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While a few weeks ago it seemed as if Praeger would have a two month lead over Dutton in their presentation of this Soviet best seller, both the "authorized" edition (Dutton's) and the "unauthorized" (Praeger's) will appear almost simultaneously. There has been considerable advance attention on what appears to be as much of a publishing cause celebre here as the original appearance of the book in Russia. Without entering into the scrimmage, or dismissing it as a plague on both your houses, we will limit ourselves to a few facts. Royalties from the "unauthorized" edition will go to the International Rescue Committee; Dutton with their contracted edition is adhering to copyright conventions. The Praeger edition has two translators and one of them is the translator of Doctor Zhivago Dutton's translator, Ralph Parker, has been stigmatized by Praeger as "an apologist for the Soviet regime". To the untutored eye, the Dutton translation seems a little more literary, the Praeger perhaps closer to the rather primitive style of the original. The book itself is an account of one day in the three thousand six hundred and fifty three days of the sentence to be served by a carpenter, Ivan Denisovich Shukhov. (Solzhenitsyn was a political prisoner.) From the unrelenting cold without, to the conditions within, from the bathhouse to the latrine to the cells where survival for more than two weeks is impossible, this records the hopeless facts of existence as faced by thousands who went on "living like this, with your eyes on the ground". The Dutton edition has an excellent introduction providing an orientation on the political background to its appearance in Russia by Marvin Kalb. All involved in its publication (translators, introducers, etc.) claim for it great "artistic" values which we cannot share, although there is no question of its importance as a political and human document and as significant and tangible evidence of the de-Stalinization program.

Pub Date: June 15, 1963

ISBN: 0451228146

Page Count: 181

Publisher: Praeger

Review Posted Online: Oct. 5, 2011

Kirkus Reviews Issue: June 15, 1963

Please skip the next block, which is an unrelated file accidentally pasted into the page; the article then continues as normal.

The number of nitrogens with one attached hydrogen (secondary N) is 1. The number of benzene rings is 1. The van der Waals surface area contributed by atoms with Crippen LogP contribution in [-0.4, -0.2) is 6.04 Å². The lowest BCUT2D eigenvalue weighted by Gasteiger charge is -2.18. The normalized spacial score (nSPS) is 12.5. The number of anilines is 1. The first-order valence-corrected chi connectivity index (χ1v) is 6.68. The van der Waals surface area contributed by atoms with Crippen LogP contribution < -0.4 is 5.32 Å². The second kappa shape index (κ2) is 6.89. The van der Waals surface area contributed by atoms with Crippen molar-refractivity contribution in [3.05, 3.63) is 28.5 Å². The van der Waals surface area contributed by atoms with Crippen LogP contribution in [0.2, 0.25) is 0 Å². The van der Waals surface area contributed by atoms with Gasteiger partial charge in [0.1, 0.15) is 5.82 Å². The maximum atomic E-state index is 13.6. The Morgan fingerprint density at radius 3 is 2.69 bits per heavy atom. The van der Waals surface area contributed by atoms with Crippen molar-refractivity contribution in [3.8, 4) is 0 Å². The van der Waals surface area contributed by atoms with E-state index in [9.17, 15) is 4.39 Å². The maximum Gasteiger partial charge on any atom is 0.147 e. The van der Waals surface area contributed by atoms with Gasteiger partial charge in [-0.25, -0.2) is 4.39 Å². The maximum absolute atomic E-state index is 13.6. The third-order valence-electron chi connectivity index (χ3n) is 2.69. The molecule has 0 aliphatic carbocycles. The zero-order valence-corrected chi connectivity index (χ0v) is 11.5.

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Unrelenting gloom relieved only occasionally by wrenching trauma; somehow, though, Hannah’s storytelling chops keep the...


Hannah’s sequel to Firefly Lane (2008) demonstrates that those who ignore family history are often condemned to repeat it.

When we last left Kate and Tully, the best friends portrayed in Firefly Lane, the friendship was on rocky ground. Now Kate has died of cancer, and Tully, whose once-stellar TV talk show career is in free fall, is wracked with guilt over her failure to be there for Kate until her very last days. Kate’s death has cemented the distrust between her husband, Johnny, and daughter Marah, who expresses her grief by cutting herself and dropping out of college to hang out with goth poet Paxton. Told mostly in flashbacks by Tully, Johnny, Marah and Tully’s long-estranged mother, Dorothy, aka Cloud, the story piles up disasters like the derailment of a high-speed train. Increasingly addicted to prescription sedatives and alcohol, Tully crashes her car and now hovers near death, attended by Kate’s spirit, as the other characters gather to see what their shortsightedness has wrought. We learn that Tully had tried to parent Marah after her father no longer could. Her hard-drinking decline was triggered by Johnny’s anger at her for keeping Marah and Paxton’s liaison secret. Johnny realizes that he only exacerbated Marah’s depression by uprooting the family from their Seattle home. Unexpectedly, Cloud, who rebuffed Tully’s every attempt to reconcile, also appears at her daughter’s bedside. Sixty-nine years old and finally sober, Cloud details for the first time the abusive childhood, complete with commitments to mental hospitals and electroshock treatments, that led to her life as a junkie lowlife and punching bag for trailer-trash men. Although powerful, Cloud’s largely peripheral story deflects focus away from the main conflict, as if Hannah was loath to tackle the intractable thicket in which she mired her main characters.

Unrelenting gloom relieved only occasionally by wrenching trauma; somehow, though, Hannah’s storytelling chops keep the pages turning even as readers begin to resent being drawn into this masochistic morass.

Pub Date: April 23, 2013

ISBN: 978-0-312-57721-6

Page Count: 416

Publisher: St. Martin's

Review Posted Online: Feb. 18, 2013

Kirkus Reviews Issue: March 1, 2013